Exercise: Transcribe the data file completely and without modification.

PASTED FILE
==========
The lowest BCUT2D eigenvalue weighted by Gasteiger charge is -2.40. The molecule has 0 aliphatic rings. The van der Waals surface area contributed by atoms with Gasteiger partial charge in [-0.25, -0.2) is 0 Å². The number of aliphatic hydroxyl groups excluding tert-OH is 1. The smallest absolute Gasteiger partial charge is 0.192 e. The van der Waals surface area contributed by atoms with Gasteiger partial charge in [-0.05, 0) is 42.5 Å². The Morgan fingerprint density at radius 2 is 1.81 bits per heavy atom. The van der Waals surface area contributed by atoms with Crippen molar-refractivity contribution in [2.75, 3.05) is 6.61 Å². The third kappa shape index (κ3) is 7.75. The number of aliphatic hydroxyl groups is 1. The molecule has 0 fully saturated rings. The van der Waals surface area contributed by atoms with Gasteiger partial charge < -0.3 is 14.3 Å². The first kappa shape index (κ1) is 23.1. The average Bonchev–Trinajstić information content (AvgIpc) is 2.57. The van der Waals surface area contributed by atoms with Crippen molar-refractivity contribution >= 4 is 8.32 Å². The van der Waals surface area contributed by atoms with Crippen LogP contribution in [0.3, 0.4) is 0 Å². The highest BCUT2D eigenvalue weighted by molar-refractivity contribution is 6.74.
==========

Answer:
The lowest BCUT2D eigenvalue weighted by Gasteiger charge is -2.40. The molecule has 0 aliphatic rings. The van der Waals surface area contributed by atoms with Gasteiger partial charge in [-0.25, -0.2) is 0 Å². The number of aliphatic hydroxyl groups excluding tert-OH is 1. The smallest absolute Gasteiger partial charge is 0.192 e. The van der Waals surface area contributed by atoms with Gasteiger partial charge in [-0.05, 0) is 42.5 Å². The Morgan fingerprint density at radius 2 is 1.81 bits per heavy atom. The van der Waals surface area contributed by atoms with Crippen molar-refractivity contribution in [2.75, 3.05) is 6.61 Å². The third kappa shape index (κ3) is 7.75. The number of aliphatic hydroxyl groups is 1. The molecule has 0 fully saturated rings. The van der Waals surface area contributed by atoms with Gasteiger partial charge < -0.3 is 14.3 Å². The first kappa shape index (κ1) is 23.1. The average Bonchev–Trinajstić information content (AvgIpc) is 2.57. The van der Waals surface area contributed by atoms with Crippen molar-refractivity contribution >= 4 is 8.32 Å². The van der Waals surface area contributed by atoms with Crippen LogP contribution in [0.3, 0.4) is 0 Å². The highest BCUT2D eigenvalue weighted by molar-refractivity contribution is 6.74.